The experts finally came to the conclusion that, when it comes to the topic sharing economy: instead of feel-good cuddles, early capitalism is coming – truly socially oriented models are doomed to fail. With the end if the sharing app “Why own it?” their timing was just right.
But nothing is as bad as it seems. The share economy approach is missing neither substance, nor does it always have to entail people working outside workers’ rights. The branch is growing and professionalising, which can been seen in the French company BlablaCar’s take over of car sharing services mitfahrgelegenheit.de and mitfahrzentrale.de.
According to a current study by PriceWaterhouseCoopers, 72 percent of current US citizens who have already used a sharing service want to do it again in the next two years. This shows the growth and positive image gain for the respective companies.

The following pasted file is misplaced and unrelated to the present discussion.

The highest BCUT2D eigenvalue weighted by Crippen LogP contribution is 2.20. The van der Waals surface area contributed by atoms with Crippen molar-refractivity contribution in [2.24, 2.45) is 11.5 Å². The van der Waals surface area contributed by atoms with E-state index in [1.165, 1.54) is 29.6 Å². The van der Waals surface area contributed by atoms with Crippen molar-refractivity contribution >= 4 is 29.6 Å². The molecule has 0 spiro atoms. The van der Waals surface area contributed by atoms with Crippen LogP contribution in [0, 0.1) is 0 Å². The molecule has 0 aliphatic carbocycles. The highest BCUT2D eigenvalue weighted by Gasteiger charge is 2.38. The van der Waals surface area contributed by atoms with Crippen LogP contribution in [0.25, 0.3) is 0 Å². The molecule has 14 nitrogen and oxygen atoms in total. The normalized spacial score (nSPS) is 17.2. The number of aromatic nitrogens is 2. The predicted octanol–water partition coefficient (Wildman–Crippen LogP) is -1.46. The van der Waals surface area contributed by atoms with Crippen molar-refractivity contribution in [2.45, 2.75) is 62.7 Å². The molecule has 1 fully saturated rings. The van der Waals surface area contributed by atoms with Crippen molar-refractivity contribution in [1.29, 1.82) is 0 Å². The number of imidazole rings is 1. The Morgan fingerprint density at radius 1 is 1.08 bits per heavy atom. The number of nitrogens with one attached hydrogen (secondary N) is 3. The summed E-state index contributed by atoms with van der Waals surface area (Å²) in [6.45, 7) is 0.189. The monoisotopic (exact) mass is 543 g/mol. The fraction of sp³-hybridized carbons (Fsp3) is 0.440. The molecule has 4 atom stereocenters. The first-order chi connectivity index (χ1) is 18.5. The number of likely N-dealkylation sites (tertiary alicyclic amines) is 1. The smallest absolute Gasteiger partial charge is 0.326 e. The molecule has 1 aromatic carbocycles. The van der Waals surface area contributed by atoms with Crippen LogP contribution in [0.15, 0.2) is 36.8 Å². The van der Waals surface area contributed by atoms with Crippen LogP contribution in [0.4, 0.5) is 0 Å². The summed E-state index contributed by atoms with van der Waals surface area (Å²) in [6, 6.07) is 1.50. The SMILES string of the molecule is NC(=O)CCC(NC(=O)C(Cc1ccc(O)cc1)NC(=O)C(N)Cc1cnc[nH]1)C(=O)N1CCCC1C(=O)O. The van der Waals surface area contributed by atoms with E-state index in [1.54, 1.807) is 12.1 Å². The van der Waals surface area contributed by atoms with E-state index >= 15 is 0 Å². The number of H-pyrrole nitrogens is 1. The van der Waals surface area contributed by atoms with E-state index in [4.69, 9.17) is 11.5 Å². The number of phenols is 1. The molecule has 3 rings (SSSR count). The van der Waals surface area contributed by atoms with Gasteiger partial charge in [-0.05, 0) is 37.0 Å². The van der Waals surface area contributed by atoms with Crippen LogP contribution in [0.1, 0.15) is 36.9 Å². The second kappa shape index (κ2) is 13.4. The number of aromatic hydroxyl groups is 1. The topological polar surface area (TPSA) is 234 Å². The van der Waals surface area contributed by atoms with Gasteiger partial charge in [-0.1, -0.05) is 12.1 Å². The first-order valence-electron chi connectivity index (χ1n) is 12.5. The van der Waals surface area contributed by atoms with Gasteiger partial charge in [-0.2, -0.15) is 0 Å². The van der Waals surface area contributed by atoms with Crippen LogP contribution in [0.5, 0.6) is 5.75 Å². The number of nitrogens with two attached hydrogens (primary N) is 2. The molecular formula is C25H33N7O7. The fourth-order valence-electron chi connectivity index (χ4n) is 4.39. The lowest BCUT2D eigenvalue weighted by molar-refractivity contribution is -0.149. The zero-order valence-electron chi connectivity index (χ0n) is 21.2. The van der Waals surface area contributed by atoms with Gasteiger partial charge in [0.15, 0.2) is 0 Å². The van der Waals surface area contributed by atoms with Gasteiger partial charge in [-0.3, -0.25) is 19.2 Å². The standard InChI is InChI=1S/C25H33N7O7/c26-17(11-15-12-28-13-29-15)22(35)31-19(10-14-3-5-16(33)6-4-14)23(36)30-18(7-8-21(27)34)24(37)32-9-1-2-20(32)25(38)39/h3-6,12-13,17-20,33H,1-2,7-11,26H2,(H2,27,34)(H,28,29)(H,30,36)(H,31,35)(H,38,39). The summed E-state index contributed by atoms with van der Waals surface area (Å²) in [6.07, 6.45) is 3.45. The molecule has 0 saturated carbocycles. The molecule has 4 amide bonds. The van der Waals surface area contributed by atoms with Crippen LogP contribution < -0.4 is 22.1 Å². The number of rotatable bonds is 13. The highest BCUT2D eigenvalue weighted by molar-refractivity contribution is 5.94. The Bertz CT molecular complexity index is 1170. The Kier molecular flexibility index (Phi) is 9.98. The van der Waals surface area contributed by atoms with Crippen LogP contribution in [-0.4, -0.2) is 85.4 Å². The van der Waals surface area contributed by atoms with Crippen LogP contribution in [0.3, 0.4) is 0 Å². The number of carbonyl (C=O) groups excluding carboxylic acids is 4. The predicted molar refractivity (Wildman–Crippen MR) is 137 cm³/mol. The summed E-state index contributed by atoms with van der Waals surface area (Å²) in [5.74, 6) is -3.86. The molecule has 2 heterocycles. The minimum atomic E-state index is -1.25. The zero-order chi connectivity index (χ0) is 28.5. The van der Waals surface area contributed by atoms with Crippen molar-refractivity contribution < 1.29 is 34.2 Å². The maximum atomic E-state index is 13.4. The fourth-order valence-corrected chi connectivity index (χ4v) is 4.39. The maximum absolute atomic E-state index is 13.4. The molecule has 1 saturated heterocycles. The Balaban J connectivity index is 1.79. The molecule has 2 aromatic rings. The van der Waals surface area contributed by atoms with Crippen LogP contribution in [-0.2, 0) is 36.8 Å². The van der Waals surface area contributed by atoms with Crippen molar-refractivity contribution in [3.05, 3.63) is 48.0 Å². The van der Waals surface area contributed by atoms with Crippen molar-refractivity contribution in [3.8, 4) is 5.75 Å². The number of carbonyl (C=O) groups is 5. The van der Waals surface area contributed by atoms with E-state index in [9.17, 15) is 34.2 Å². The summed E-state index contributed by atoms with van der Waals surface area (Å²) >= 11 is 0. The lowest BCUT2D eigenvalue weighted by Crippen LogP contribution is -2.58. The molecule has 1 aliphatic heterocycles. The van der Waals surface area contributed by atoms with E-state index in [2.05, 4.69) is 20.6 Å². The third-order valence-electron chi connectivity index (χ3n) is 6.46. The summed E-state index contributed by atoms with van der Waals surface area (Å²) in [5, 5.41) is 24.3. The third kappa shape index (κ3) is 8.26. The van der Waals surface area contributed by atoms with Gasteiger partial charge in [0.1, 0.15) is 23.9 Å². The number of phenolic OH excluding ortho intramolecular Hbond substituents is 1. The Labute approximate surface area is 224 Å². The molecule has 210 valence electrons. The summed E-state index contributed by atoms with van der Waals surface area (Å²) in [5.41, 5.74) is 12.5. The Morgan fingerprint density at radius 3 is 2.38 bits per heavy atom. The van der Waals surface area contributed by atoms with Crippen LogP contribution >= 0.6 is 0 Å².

Despite all the critics, startups following this way of thinking still have the zeitgeist on their side. Access rather than ownership is the motto, and not just from the customers’ perspective. For digital companies, making a product available for purchase or just access makes little difference anymore. AirBnB doesn’t own any holiday apartments, Uber has no cars, making these startups extremely light and agile.
It’s kind of a pity that startups with ambitions to make the world a better place still have a difficult time in this competitive environment. It seems the “economy” still outweighs the “sharing” after all.